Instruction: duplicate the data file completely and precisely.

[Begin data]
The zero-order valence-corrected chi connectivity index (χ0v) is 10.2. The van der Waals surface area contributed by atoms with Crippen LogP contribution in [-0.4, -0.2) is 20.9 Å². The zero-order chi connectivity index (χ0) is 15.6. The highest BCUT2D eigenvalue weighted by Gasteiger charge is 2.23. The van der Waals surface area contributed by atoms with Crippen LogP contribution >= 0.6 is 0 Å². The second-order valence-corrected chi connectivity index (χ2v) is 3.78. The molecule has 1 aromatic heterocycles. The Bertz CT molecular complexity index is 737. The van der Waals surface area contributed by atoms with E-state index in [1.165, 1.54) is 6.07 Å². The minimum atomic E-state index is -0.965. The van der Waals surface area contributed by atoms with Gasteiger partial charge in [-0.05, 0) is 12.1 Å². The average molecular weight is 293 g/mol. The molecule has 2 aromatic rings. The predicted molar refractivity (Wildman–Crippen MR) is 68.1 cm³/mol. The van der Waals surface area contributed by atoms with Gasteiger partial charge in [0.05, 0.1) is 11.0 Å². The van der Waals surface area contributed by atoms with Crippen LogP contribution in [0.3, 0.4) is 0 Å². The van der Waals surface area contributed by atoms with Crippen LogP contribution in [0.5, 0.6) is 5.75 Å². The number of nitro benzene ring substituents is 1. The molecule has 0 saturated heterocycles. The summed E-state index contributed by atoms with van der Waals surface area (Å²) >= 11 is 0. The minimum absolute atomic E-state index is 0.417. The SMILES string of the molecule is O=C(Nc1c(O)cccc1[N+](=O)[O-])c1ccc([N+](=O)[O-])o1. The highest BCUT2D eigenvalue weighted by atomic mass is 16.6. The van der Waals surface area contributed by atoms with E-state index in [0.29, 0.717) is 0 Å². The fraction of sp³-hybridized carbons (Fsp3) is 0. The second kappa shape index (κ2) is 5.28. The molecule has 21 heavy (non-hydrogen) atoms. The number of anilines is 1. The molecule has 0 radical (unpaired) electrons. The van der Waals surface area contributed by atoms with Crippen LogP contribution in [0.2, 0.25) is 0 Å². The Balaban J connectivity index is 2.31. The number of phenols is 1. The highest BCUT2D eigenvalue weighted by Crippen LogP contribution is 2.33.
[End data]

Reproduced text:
The zero-order valence-corrected chi connectivity index (χ0v) is 10.2. The van der Waals surface area contributed by atoms with Crippen LogP contribution in [-0.4, -0.2) is 20.9 Å². The zero-order chi connectivity index (χ0) is 15.6. The highest BCUT2D eigenvalue weighted by Gasteiger charge is 2.23. The van der Waals surface area contributed by atoms with Crippen LogP contribution >= 0.6 is 0 Å². The second-order valence-corrected chi connectivity index (χ2v) is 3.78. The molecule has 1 aromatic heterocycles. The Bertz CT molecular complexity index is 737. The van der Waals surface area contributed by atoms with E-state index in [1.165, 1.54) is 6.07 Å². The minimum atomic E-state index is -0.965. The van der Waals surface area contributed by atoms with Gasteiger partial charge in [-0.05, 0) is 12.1 Å². The average molecular weight is 293 g/mol. The molecule has 2 aromatic rings. The predicted molar refractivity (Wildman–Crippen MR) is 68.1 cm³/mol. The van der Waals surface area contributed by atoms with Gasteiger partial charge in [0.05, 0.1) is 11.0 Å². The van der Waals surface area contributed by atoms with Crippen LogP contribution in [0.3, 0.4) is 0 Å². The van der Waals surface area contributed by atoms with Crippen LogP contribution in [0.5, 0.6) is 5.75 Å². The number of nitro benzene ring substituents is 1. The molecule has 0 saturated heterocycles. The summed E-state index contributed by atoms with van der Waals surface area (Å²) >= 11 is 0. The minimum absolute atomic E-state index is 0.417. The SMILES string of the molecule is O=C(Nc1c(O)cccc1[N+](=O)[O-])c1ccc([N+](=O)[O-])o1. The highest BCUT2D eigenvalue weighted by atomic mass is 16.6. The van der Waals surface area contributed by atoms with E-state index in [0.29, 0.717) is 0 Å². The fraction of sp³-hybridized carbons (Fsp3) is 0. The second kappa shape index (κ2) is 5.28. The molecule has 21 heavy (non-hydrogen) atoms. The number of anilines is 1. The molecule has 0 radical (unpaired) electrons. The van der Waals surface area contributed by atoms with Crippen LogP contribution in [0.2, 0.25) is 0 Å². The Balaban J connectivity index is 2.31. The number of phenols is 1. The highest BCUT2D eigenvalue weighted by Crippen LogP contribution is 2.33.